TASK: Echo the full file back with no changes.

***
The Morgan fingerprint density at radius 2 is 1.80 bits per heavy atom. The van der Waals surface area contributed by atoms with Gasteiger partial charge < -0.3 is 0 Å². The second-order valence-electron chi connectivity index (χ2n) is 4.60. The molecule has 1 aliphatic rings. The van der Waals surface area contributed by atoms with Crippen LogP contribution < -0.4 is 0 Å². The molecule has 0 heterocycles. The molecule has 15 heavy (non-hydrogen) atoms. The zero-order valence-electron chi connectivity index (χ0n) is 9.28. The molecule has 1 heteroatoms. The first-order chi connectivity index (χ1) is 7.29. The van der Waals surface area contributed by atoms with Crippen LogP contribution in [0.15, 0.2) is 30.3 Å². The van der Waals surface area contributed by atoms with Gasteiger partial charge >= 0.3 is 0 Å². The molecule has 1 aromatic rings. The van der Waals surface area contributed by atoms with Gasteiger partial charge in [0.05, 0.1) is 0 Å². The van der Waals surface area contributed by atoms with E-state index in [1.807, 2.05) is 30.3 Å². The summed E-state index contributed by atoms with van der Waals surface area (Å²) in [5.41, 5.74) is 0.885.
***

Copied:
The Morgan fingerprint density at radius 2 is 1.80 bits per heavy atom. The van der Waals surface area contributed by atoms with Gasteiger partial charge < -0.3 is 0 Å². The second-order valence-electron chi connectivity index (χ2n) is 4.60. The molecule has 1 aliphatic rings. The van der Waals surface area contributed by atoms with Crippen LogP contribution < -0.4 is 0 Å². The molecule has 0 heterocycles. The molecule has 15 heavy (non-hydrogen) atoms. The zero-order valence-electron chi connectivity index (χ0n) is 9.28. The molecule has 1 heteroatoms. The first-order chi connectivity index (χ1) is 7.29. The van der Waals surface area contributed by atoms with Crippen LogP contribution in [0.15, 0.2) is 30.3 Å². The van der Waals surface area contributed by atoms with Gasteiger partial charge >= 0.3 is 0 Å². The molecule has 1 aromatic rings. The van der Waals surface area contributed by atoms with Gasteiger partial charge in [0.05, 0.1) is 0 Å². The van der Waals surface area contributed by atoms with E-state index in [1.807, 2.05) is 30.3 Å². The summed E-state index contributed by atoms with van der Waals surface area (Å²) in [5.41, 5.74) is 0.885.